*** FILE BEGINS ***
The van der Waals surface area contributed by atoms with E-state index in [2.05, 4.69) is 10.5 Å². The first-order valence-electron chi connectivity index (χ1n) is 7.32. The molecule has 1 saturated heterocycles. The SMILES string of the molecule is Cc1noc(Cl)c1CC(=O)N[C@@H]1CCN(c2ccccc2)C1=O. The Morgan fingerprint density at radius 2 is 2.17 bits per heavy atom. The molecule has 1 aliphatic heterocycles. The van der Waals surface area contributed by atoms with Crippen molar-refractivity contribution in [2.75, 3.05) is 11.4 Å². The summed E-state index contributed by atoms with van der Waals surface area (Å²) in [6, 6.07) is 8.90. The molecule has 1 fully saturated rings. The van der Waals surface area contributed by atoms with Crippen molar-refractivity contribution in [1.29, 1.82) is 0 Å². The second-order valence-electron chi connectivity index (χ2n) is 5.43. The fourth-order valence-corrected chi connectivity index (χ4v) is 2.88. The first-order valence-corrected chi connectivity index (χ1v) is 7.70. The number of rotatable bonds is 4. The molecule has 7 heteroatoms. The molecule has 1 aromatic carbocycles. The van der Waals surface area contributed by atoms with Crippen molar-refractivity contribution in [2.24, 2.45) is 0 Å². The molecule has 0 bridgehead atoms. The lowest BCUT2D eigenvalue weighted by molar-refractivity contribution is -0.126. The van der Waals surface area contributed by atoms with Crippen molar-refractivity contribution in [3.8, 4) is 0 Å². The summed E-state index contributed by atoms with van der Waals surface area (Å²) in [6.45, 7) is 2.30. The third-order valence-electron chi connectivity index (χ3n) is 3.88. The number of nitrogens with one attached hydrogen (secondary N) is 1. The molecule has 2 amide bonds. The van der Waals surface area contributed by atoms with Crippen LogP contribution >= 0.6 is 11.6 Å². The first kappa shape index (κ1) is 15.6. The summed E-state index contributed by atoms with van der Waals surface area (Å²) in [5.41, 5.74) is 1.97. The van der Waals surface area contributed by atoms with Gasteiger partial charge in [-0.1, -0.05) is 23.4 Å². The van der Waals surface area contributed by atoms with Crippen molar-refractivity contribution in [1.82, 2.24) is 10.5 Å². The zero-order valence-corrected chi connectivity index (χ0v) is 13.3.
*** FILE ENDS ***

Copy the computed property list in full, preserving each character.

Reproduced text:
The van der Waals surface area contributed by atoms with E-state index in [2.05, 4.69) is 10.5 Å². The first-order valence-electron chi connectivity index (χ1n) is 7.32. The molecule has 1 saturated heterocycles. The SMILES string of the molecule is Cc1noc(Cl)c1CC(=O)N[C@@H]1CCN(c2ccccc2)C1=O. The Morgan fingerprint density at radius 2 is 2.17 bits per heavy atom. The molecule has 1 aliphatic heterocycles. The van der Waals surface area contributed by atoms with Crippen molar-refractivity contribution in [2.75, 3.05) is 11.4 Å². The summed E-state index contributed by atoms with van der Waals surface area (Å²) in [6, 6.07) is 8.90. The molecule has 1 fully saturated rings. The van der Waals surface area contributed by atoms with Crippen molar-refractivity contribution in [1.29, 1.82) is 0 Å². The second-order valence-electron chi connectivity index (χ2n) is 5.43. The fourth-order valence-corrected chi connectivity index (χ4v) is 2.88. The first-order valence-corrected chi connectivity index (χ1v) is 7.70. The number of rotatable bonds is 4. The molecule has 7 heteroatoms. The molecule has 1 aromatic carbocycles. The van der Waals surface area contributed by atoms with Crippen molar-refractivity contribution in [2.24, 2.45) is 0 Å². The molecule has 0 bridgehead atoms. The lowest BCUT2D eigenvalue weighted by molar-refractivity contribution is -0.126. The van der Waals surface area contributed by atoms with Crippen molar-refractivity contribution in [3.8, 4) is 0 Å². The summed E-state index contributed by atoms with van der Waals surface area (Å²) in [6.45, 7) is 2.30. The third-order valence-electron chi connectivity index (χ3n) is 3.88. The number of nitrogens with one attached hydrogen (secondary N) is 1. The molecule has 2 amide bonds. The van der Waals surface area contributed by atoms with Crippen LogP contribution >= 0.6 is 11.6 Å². The first kappa shape index (κ1) is 15.6. The summed E-state index contributed by atoms with van der Waals surface area (Å²) in [5.41, 5.74) is 1.97. The van der Waals surface area contributed by atoms with Gasteiger partial charge in [-0.1, -0.05) is 23.4 Å². The van der Waals surface area contributed by atoms with Crippen molar-refractivity contribution in [1.82, 2.24) is 10.5 Å². The zero-order valence-corrected chi connectivity index (χ0v) is 13.3.